A Call for Wind

When wind talks, people listen. The industry has New Energy’s most installed megawatts, biggest valuation and most mature technology and is, therefore, the New Energy sector’s leading public voice. As the second-biggest builder of new U.S. electricity generation capacity for 4 years running and a provider of 85,000 jobs (more than coal mining), the wind industry speaks with authority.

It is therefore worth noting that the wind industry welcomed Great Expectations; U.S. Wind Energy Development, a new paper from Republican and Democratic Governors from 29 states, calling for political leaders in Washington, D.C., to take action on their list of 6 national policy priorities and infrastructure needs. It is also worth noting that Governors from BOTH parties and MORE THAN HALF the nation’s states signed on to what was essentially a wind industry wish list.

What it comes down to is this: What wind wants is what the states want for wind because there is wind and/or wind jobs in every states and when the wind industry comes to a state it brings good-paying jobs with benefits, tax revenues and a chain of economic benefits that lead to across-the-spectrum growth. ::continue::

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The bipartisan Governors Wind Energy Coalition, is calling on Congress and the Obama administration to:

(1) Adopt a National Renewable Electricity Standard (RES) requiring the nation’s regulated utilities to obtain a significant portion of their power from New Energy sources by a specific date.

(2) Develop adequate new interstate transmission system infrastructure to provide access for onshore and offshore wind and other New Energy resources.

(3) Fully support coastal, deep water, and offshore wind technology and transmission research and development (R&D).

(4) Streamline permitting processes for offshore and onshore wind projects.

(5) Expand the U.S. Department of Energy effort at the state level to accelerate wind technology innovation.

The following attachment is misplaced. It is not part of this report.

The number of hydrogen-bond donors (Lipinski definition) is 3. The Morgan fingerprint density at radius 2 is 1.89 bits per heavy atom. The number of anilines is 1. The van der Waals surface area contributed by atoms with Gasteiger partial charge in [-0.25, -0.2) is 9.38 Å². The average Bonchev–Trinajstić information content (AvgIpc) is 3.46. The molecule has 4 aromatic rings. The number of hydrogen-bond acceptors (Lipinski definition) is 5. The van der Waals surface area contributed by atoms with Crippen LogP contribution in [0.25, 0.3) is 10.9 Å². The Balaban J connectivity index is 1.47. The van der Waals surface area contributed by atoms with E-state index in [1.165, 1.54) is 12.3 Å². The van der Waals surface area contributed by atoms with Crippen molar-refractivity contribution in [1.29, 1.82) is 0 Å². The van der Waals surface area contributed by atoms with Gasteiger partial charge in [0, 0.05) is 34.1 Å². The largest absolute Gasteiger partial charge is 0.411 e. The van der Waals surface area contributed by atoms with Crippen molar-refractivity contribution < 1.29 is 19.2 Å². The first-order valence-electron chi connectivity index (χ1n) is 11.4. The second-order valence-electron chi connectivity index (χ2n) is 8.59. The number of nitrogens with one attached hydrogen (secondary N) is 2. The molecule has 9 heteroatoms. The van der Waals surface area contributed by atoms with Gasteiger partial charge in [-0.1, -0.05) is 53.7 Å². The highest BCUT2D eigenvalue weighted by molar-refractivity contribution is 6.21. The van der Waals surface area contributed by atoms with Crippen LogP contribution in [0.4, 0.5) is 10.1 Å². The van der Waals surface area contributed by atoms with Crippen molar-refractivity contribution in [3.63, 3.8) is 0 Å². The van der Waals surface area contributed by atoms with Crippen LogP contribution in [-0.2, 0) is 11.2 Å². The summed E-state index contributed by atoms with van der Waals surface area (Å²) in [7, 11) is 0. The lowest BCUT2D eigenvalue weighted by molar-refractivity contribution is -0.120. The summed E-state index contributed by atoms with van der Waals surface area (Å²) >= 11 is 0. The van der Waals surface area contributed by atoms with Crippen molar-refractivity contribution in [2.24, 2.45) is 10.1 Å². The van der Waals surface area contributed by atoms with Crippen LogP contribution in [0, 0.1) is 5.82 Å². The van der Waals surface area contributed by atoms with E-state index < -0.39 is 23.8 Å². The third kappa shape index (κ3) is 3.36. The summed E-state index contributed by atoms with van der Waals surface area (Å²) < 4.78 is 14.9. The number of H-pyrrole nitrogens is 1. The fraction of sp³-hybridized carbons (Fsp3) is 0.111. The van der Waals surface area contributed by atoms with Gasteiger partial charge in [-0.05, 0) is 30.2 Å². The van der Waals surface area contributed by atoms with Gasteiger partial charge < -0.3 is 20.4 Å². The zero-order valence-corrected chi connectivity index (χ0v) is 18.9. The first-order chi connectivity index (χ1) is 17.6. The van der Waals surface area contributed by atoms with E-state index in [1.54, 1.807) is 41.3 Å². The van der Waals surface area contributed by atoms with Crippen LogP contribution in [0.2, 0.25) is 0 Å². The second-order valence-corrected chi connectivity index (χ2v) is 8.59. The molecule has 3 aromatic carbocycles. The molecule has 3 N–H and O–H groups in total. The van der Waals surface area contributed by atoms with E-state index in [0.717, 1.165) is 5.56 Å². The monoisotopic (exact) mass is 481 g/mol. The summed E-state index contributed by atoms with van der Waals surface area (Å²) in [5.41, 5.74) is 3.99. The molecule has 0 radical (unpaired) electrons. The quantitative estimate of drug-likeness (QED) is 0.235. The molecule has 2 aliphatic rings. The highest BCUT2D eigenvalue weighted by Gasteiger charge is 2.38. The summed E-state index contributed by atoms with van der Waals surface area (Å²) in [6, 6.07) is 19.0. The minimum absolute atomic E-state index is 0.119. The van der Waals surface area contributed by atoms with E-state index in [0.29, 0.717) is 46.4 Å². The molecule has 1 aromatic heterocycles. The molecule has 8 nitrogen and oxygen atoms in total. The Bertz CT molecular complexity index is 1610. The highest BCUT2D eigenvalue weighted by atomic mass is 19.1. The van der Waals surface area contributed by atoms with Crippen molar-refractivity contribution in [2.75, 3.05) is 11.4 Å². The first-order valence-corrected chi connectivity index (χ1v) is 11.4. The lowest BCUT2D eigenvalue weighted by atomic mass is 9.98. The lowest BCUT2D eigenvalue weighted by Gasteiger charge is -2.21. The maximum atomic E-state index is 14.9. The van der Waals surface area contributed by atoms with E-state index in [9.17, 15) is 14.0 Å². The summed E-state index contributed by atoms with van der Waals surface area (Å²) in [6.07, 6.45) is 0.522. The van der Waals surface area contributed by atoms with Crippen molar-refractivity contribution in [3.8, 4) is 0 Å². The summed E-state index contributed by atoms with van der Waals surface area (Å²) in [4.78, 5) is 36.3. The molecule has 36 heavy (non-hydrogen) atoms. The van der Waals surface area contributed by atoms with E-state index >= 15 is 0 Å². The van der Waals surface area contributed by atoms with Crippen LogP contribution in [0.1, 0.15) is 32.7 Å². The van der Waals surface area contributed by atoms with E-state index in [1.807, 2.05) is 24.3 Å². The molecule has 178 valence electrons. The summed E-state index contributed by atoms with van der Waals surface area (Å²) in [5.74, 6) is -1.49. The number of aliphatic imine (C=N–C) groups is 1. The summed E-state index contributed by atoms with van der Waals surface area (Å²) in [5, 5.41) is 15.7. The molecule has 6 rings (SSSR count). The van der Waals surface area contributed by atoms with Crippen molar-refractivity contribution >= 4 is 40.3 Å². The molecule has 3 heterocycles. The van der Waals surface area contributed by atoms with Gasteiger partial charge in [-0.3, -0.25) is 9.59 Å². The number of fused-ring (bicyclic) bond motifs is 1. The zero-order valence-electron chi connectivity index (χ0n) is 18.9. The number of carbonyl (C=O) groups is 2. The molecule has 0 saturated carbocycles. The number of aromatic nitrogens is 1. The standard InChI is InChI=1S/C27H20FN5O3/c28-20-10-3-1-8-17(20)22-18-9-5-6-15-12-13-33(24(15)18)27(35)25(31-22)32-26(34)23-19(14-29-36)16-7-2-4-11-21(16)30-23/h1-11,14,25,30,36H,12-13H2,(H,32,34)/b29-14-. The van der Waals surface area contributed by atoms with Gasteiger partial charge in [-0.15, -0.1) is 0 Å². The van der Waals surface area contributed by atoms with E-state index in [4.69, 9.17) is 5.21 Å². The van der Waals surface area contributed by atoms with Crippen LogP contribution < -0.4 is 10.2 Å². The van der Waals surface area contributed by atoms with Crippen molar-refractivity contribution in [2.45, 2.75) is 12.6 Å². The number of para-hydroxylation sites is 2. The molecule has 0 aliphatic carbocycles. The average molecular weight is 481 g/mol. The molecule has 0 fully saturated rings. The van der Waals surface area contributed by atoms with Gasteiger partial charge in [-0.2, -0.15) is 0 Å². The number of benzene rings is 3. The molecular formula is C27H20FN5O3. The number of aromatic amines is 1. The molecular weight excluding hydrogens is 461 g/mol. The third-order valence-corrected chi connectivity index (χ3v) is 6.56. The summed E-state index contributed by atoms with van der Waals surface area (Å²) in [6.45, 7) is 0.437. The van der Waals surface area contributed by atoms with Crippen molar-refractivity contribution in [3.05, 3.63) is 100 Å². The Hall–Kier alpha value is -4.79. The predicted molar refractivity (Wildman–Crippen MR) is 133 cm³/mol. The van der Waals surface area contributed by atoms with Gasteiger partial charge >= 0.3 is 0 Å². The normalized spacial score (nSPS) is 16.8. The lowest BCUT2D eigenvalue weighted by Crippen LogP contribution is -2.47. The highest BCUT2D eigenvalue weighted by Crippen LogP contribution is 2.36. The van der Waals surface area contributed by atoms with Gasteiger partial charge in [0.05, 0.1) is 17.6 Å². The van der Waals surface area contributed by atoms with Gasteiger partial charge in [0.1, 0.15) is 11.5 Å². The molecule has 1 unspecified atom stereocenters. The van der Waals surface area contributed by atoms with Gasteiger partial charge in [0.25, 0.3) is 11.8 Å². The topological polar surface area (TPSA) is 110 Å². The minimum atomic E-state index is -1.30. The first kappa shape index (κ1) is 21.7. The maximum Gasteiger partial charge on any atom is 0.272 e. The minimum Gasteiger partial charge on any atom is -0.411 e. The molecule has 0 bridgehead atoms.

(6) Extend the Treasury Department grants made available as a substitute for the Investment Tax Credit (ITC) by the 2009 American Recovery and Reinvestment Act (ARRA), and adopt a long-term Production Tax Credit (PTC) and make it available to a bigger pool of investors.

There is no doubt that the newest and most eye-catching items on the Governors’ list of priorities are the emphases on expanding opportunities to offshore wind. Like the first skyrocket that goes up into the July 4th night sky, there can be no more clear signal that the show – in this case the offshore wind energy development show – is ready to begin.

If the nation’s political leaders can find their way through the partisan morass in which they are now lost and approve the 6 measures on wind’s wish list, as submitted by this imprssively long and diverse bipartisan list of Governors, the U.S. will much sooner be richer in revenues and domestic jobs, relieved from dependence on imported and environmentally devastating fossil fuels and on the way to renewed international economic competitiveness.

By coincidence, it will allow wind and the other New Energies to kick-start the turn-around of global climate change in the process.

Less than a footnote: Curiously absent from the list of signatory Governors is the leader of the wind industry’s leading state, secessionist Texas Republican Governor Rick Perry. Is that another “no,” Governor?

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This post is based on Great Expectations; U.S. Wind Energy Development (March 2010, Governors Wind Energy Coalition)

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